Eric made the call to close Broome Street Academy over a week before New York City Mayor Bill DeBlasio’s announcement closing schools citywide in March. Eric knew the students of Broome Street Academy, already so accustomed to instability in their lives, needed and deserved the advanced warning.
“We weren’t waiting until the very last minute to let children know that there was a possibility that we would have to transition quickly to remote learning,” Eric says.
Each student was given a computer to take home for accessing the school’s online platform, Edgenuity. The curriculum is the same as before the pandemic, and students are responsible for completing five classes a day on the remote learning platform. Thanks to these supports and constant communication with parents and guardians, the majority of students at Broome Street Academy have been logging on for digital learning daily.
Some of The Door’s services were also smoothly transitioned online for students. For example, between a third and a half of the students Broome Street Academy have maintained regular contact from their social workers and guidance counselors throughout the pandemic. The school was able to push many of its extracurriculars, like art and recreation classes, online as well.
However, many of the services that Broome Street Academy’s students rely on the most simply can’t be replicated in a virtual space.
“In many cases, direct services are just hard to do and replace online. Some services just don’t translate,” Eric says. “We have a huge health center that’s embedded in The Door, and we do primary care and reproductive health care. We did a consultative dentist appointment the other day. You can do that, but if you have a real oral problem, you still need to go to a dentist.”
“As you can imagine, none of this is ideal,” he adds. “If anybody tells you that you’re able to do as much virtually as you can in person, it’s just not true.”
What Happens When Homeless Students Lack Access to Service During COVID-19
Unfortunately, not all homeless students are able to access programs like The Door and Broome Street Academy. In fact, in many neighborhoods across the city, there are few if any programs to help connect homeless youth with the care and services they need, including nutrition, health, and counseling services.
One of the communities in New York City that has struggled the most with student homelessness and COVID-19 is Harlem, where Pierre Gooding (New York ‘06) works as an attorneys and helped operate the Rendall Memorial Presbyterian Bed Stabilization Program, a homeless shelter. Through this work, Pierre has seen first hand how hard the coronavirus is devastating under-resourced communities like his.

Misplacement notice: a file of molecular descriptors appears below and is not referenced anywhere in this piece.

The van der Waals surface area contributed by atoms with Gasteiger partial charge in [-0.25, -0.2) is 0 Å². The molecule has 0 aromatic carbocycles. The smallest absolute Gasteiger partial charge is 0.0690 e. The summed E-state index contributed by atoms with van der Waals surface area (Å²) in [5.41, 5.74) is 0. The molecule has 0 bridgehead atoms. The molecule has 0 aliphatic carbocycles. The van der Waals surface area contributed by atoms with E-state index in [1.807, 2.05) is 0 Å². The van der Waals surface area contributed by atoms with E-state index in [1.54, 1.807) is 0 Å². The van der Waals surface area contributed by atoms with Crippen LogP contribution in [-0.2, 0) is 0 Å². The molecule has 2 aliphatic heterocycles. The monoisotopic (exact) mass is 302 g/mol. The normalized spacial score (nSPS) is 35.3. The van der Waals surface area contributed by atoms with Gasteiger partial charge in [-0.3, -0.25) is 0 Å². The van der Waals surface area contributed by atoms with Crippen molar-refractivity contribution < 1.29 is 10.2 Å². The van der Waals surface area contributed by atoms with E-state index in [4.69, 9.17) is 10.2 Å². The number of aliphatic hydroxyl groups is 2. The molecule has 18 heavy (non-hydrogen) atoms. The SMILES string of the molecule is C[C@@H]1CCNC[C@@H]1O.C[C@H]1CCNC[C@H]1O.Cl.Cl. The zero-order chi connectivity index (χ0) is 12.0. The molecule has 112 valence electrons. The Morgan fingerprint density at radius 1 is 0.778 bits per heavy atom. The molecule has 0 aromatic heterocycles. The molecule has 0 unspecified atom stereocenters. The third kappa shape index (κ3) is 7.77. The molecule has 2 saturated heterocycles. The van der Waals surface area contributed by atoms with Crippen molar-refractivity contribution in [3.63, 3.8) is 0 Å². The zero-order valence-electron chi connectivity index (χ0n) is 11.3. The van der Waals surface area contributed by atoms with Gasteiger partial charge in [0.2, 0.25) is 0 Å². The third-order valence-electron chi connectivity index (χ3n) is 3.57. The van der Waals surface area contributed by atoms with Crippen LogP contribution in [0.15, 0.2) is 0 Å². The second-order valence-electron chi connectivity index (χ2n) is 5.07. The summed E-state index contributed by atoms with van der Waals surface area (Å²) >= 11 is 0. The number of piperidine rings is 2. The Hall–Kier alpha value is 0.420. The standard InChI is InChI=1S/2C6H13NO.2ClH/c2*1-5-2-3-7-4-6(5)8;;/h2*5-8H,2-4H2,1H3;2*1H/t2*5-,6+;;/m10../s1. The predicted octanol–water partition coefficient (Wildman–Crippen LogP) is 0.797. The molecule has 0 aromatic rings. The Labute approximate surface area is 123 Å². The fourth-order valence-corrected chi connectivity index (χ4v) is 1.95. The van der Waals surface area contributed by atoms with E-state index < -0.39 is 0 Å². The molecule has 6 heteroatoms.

“The interruptions in school have a huge effect on many kids in terms of safety and getting daily meals,” Pierre says. “There are few, if any, current day programs for homeless persons in Harlem, so families and children have nowhere to go. Pictures of individuals piling into shelter buildings have been on the news.”
Overcrowding in homeless shelters has been a gravely serious health concern for the city, though Pierre’s program did not face this problem during the pandemic. The coronavirus has run rampant in packed homeless shelters in New York City, leading to dozens of deaths and forcing homeless families to choose between shelter and social distancing. For homeless students, it can be next to impossible to focus on achieving in school in these conditions.
“If safety is a concern, you can imagine what it’s like to try to complete a homework assignment when you have those overarching concerns. We want students to be able to focus on their learning as opposed to all these external issues,” Pierre says. “There’s just a huge discrepancy between those that were able to switch paths seamlessly when this thing hit and those that were caught without remote learning devices, without homes, and a place to get meals on a daily basis.”
“I hope that from a policy perspective, especially in these times, we take what we know from this crisis and incorporate it into future policies.”
Pierre hopes that COVID-19 is the wake-up call the city needed to set policies into motion that recognize and address the numerous obstacles that homeless students face—especially after losing critical classroom time to COVID-19.
“I hope that from a policy perspective, especially in these times, we take what we know from this crisis and incorporate it into future policies,” Pierre says. “Whether that’s funding for remote learning devices or prioritizing our homeless populations and ensuring that we have wraparound services and day programs in the community.”
“You’re talking about 100,000 students,” he adds. “It breaks my heart that those children, through no fault of their own, can’t get what they need.”
Supporting NYC’s Most Vulnerable Students Through the Summer and Beyond
In the end, the students of Broome Street Academy were able to successfully finish the end of the spring semester online in late June. It was an incredible accomplishment for a cohort of students who had to overcome so many obstacles on top of the difficulties of virtual learning.
But the future remains uncertain for what school will look like in fall.
“We’re planning for a few scenarios,” Eric says. “We’re planning for everybody’s back in the building. We’re planning for nobody’s back in the building, and we’re planning for an in-between where we’re either going to school in cohorts where it’s Day A and Day B, or we’re trying to spread students out.”
So much hinges upon the city’s reopening plans—not just for Broome Street Academy’s students, but for all students experiencing homelessness in New York City who rely on education and wraparound services to break the cycle of poverty and homelessness.
“I couldn’t tell you as of today exactly what’s going to happen in the fall because I don’t know,” he adds. “The longer we’re away, the harder it will be to protect our kids.”